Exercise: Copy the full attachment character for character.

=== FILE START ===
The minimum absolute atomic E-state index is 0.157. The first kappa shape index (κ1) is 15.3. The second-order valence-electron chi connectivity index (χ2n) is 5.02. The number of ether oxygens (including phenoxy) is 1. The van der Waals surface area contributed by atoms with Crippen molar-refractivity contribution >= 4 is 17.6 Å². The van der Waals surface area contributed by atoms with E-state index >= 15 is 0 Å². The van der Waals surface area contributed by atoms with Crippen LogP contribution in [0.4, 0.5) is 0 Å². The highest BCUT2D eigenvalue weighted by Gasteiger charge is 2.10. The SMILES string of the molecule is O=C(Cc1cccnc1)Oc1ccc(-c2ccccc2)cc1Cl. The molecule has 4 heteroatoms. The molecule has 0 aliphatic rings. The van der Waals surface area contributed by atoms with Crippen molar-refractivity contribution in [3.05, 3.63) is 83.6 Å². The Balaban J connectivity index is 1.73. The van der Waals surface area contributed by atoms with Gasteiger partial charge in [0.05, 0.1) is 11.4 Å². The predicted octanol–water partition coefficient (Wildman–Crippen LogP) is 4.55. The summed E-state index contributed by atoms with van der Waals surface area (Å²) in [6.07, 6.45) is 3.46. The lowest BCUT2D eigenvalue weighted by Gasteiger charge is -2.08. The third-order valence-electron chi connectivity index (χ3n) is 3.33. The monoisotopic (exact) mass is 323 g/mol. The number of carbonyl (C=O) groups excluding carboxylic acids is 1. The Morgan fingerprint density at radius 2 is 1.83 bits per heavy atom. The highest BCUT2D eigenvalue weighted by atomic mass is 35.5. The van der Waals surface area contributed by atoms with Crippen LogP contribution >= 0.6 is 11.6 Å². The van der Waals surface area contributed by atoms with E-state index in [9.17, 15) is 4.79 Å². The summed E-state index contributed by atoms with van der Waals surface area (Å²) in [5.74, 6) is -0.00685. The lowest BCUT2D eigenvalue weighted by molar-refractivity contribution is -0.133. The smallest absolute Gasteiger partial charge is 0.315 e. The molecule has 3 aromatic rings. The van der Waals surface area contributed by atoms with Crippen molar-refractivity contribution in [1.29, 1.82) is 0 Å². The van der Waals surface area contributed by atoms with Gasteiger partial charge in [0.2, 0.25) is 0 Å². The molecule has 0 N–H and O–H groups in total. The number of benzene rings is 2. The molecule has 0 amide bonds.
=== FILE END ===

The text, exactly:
The minimum absolute atomic E-state index is 0.157. The first kappa shape index (κ1) is 15.3. The second-order valence-electron chi connectivity index (χ2n) is 5.02. The number of ether oxygens (including phenoxy) is 1. The van der Waals surface area contributed by atoms with Crippen molar-refractivity contribution >= 4 is 17.6 Å². The van der Waals surface area contributed by atoms with E-state index >= 15 is 0 Å². The van der Waals surface area contributed by atoms with Crippen LogP contribution in [0.4, 0.5) is 0 Å². The highest BCUT2D eigenvalue weighted by Gasteiger charge is 2.10. The SMILES string of the molecule is O=C(Cc1cccnc1)Oc1ccc(-c2ccccc2)cc1Cl. The molecule has 4 heteroatoms. The molecule has 0 aliphatic rings. The van der Waals surface area contributed by atoms with Crippen molar-refractivity contribution in [3.05, 3.63) is 83.6 Å². The Balaban J connectivity index is 1.73. The van der Waals surface area contributed by atoms with Gasteiger partial charge in [0.05, 0.1) is 11.4 Å². The predicted octanol–water partition coefficient (Wildman–Crippen LogP) is 4.55. The summed E-state index contributed by atoms with van der Waals surface area (Å²) in [6.07, 6.45) is 3.46. The lowest BCUT2D eigenvalue weighted by Gasteiger charge is -2.08. The third-order valence-electron chi connectivity index (χ3n) is 3.33. The monoisotopic (exact) mass is 323 g/mol. The number of carbonyl (C=O) groups excluding carboxylic acids is 1. The Morgan fingerprint density at radius 2 is 1.83 bits per heavy atom. The highest BCUT2D eigenvalue weighted by atomic mass is 35.5. The van der Waals surface area contributed by atoms with Crippen LogP contribution >= 0.6 is 11.6 Å². The van der Waals surface area contributed by atoms with E-state index in [9.17, 15) is 4.79 Å². The summed E-state index contributed by atoms with van der Waals surface area (Å²) in [5.74, 6) is -0.00685. The lowest BCUT2D eigenvalue weighted by molar-refractivity contribution is -0.133. The smallest absolute Gasteiger partial charge is 0.315 e. The molecule has 3 aromatic rings. The van der Waals surface area contributed by atoms with Crippen molar-refractivity contribution in [1.29, 1.82) is 0 Å². The van der Waals surface area contributed by atoms with Gasteiger partial charge in [0.2, 0.25) is 0 Å². The molecule has 0 N–H and O–H groups in total. The number of benzene rings is 2. The molecule has 0 amide bonds.